It's time somebody said it. What's really missing from the Bay Area theater scene at this time of year is a set of arbitrary rankings, preferably in the form of a top 10 (or 11) list.
But in all seriousness, if the end of the old year and the beginning of the new invite reflection, then our theater in 2012 offered a healthy crop of artists whose work is worth pondering and following assiduously in 2013. Some of the most fascinating and provocative are featured below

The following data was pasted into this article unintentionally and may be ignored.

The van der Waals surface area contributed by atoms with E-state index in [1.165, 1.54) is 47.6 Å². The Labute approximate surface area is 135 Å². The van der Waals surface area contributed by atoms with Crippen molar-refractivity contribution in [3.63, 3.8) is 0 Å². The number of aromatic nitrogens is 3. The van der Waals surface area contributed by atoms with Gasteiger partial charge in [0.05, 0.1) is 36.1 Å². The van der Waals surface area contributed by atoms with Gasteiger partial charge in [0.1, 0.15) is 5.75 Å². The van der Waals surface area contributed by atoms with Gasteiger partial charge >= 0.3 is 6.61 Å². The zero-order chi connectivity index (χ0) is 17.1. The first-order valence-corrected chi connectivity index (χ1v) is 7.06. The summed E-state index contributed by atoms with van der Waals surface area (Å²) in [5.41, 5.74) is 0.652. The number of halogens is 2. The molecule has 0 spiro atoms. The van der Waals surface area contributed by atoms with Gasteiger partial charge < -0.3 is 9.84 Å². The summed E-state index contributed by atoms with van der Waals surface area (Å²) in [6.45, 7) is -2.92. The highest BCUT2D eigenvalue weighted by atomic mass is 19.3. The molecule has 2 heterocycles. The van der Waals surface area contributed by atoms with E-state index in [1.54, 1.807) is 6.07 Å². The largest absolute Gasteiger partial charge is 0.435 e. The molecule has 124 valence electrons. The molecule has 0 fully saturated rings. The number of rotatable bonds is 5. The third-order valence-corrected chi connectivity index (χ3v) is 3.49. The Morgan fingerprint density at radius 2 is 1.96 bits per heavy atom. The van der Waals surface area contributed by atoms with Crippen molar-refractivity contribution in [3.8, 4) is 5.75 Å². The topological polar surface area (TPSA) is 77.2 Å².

See also:An underused asset in Bay Area theater, Michael Barrett Austin is such a natural that he made TheatreFIRST's production of John Steinbeck's sweeping epic The Grapes of Wrath feel like an intimate chamber piece. But he also excels as a character actor. His Martin Van Buren in SF Playhouse's production of Bloody Bloody Andrew Jackson was a delightful milquetoast -- except, that is, when dancing to Miley Cyrus's "Party in the USA," when his knees alone redefined the term "flamboyance." Catch him next in Manic Pixie Dream Girl, a part-play, part-graphic novel at A.C.T.'s new small venue, the Costume Shop. It's hard not to keep an eye on Nina Ball, the omnipresent scenic designer whose work often graces the stages of Shotgun Players, where she's a company member, SF Playhouse, Marin Theatre company, and many others. More often than not, when you see a set that does more than what the stage directions call for, that distills a show's themes into a visual metaphor that's as practical as it is bold and aesthetically pleasing, Ball is responsible. Her sets often evoke cages -- forcing characters to stay on stage when they might not want to, and more than capturing her audiences' attention. The self-styled "most frequently produced female playwright in the San Francisco Bay Area" might be prolific, but Megan Cohen is also a ruthless innovator who never falls back on artistic crutches. That said, this frequent contributor to SF Theater Pub, Bay One Acts, the One-Minute Play Festival, PianoFight, and the SF Olympians Festival is consistent in at least one way: in her delight in the absurdity of language, and in absurdity in general. Most recently, her Zeus brilliantly equated myths of the god king's copious ancient impregnations with modern-day seemingly phantom pregnancies. (Zeus still reigns!) Classical themes continue to interest the young writer into 2013, with DIVAfest's The Helen Project, about Helen of Troy, and SF Olympians' Megan Cohen's Totally Epic Odyssey, for which she'll be both writer and solo performer. The Bay Area doesn't boast many performers from the country's top acting programs, so it's a treat for us that Lauren English, a native, moved back here after earning her MFA from NYU's prestigious Tisch School of the Arts in 2009. Education hasn't tamed her raw power though. As the title character in SF Playhouse's Becky Shaw, she was so fragile that whether she'd make it to each successive moment was a source of genuine suspense. But at the same time that you're emotionally submerged in her performances, you're also appreciating the craft of her choices, even if it's something as deceptively simple as standing up at the perfect time. She'll next be displaying her gifts and skills in the blue-collar screaming matches of Neil LaBute's Reasons to be Pretty, also at SF Playhouse, where she's an artistic associate. The undisputed hit of this year's Fringe, Weightless, by Kate Kilbane and the Cellar Doors, was less fringy than gleaming from all its professional polish, forecasting its full production planned for 2014. The show, an adaptation of the Greek myth of Procne and Philomela, is a rock opera -- not quite a rock concert, not quite a musical; performers are at once band mates and actors. Kilbane's original, genre-defying songs are both catchy and musically interesting -- an unfortunate rarity in contemporary theater. Her performance required neither set nor costume nor movement to be counted among the most dramatic shows we've seen all year. In the coming year, Shotgun will feature her original music in Lauren Gunderson's By and By, and she'll be developing her next rock opera -- this one, a site-specific piece. Here are some signs that Berkeley-based playwright J.C. Lee is a big deal. In 2010, Sleepwalkers Theatre dedicated its entire season to his This World and After trilogy, one of the most poetic, tender, and witty bodies of work to grace our stages in recent years -- and by a young, and then relatively unknown playwright. Now a graduate of Julliard, he is the playwright-in-residence at Marin Theatre Company, the third writer to be granted that honor. Finally, it was just announced that he's a finalist in the Aurora's Global Age Project, which means that his Luce, about American parents who adopt an African child, will get a staged reading in February. Until then, just try to keep up. If you've been lamenting contemporary theater's penchant for small casts, the actress Rami Margron in and of herself might embody a solution. In Shotgun Players' recent Precious Little, a beautiful new play by Madeleine George, Margron played so many different ensemble roles as to singlehandedly conjure an entire affluent society and many of its failings. Yet her characters were not placeholders in a societal scheme but distinct, fully realized individuals with unique physical repertoires and modes of speaking. In 2013 she moves toward classic work, with Pericles at Berkeley Rep and Lady Windermere's Fan at Cal Shakes. Everything director Susannah Martin touches turns to, if not gold, then wrenchingly taut drama. At the Boxcar, she mastered the unruly beast that is A Lie of the Mind, Sam Shepard's play about the demise of an American family, making every moment of that sprawling tragedy both gorgeous and chilling. At Shotgun, she made twisted killers into sympathetic everymen with Stephen Sondheim's Assassins. Next up, with her longtime collaborators at Mugwumpin, she's a creator/performer in The Great Big Also, which explores prophets and their movements throughout American history. We'll do some prophesying of our own and predict that Martin's work will continue to make the theatrical waters part. Whether spewing the partially comprehensible jargon of a postmodern artist making a film about Mao, heckling an Orientalist play-within-a-play as a grade schooler, or wrestling his scene partner as if both were caged feral animals, actor Wiley Naman Strasser exudes commitment and passion. He plunges deep where other actors might take more measured steps, losing himself fully in a part in a way that looks personal and painful. He takes his next step off the edge in Cutting Ball's Risk Is This reading series and then with Martin in The Great Big Also. A recent graduate of S.F. State, where she got an MFA in costume design, Ashley Rogers will have very little trouble making the transition from grad school to the real world because, almost from the start of her program, she's already been in the real world. Working with director Mark Jackson, Shotgun Players, Impact Theatre, Just Theater, and Mugwumpin, Rogers creates costume designs so meticulously crafted, so richly detailed, that a world is created, that characters seem to talk to each other, even before they open their mouths. Performer Ross Travis doesn't play many easy parts. Whether he's marching around Angel Island and flying at the top of a mast with the site-specific theater company the We Players or rollicking with Nathaniel Justiniano in Naked Empire Bouffon's latest show, You Killed Hamlet! (which is touring to international Fringe festivals this year), he is undoubtedly getting a rigorous workout. He can contort his face and body into silly, grotesque positions in farcical satire, yet he can also deliver Shakespeare with the crisp clarity and deep sense of character that makes you remember how funny the Bard can be.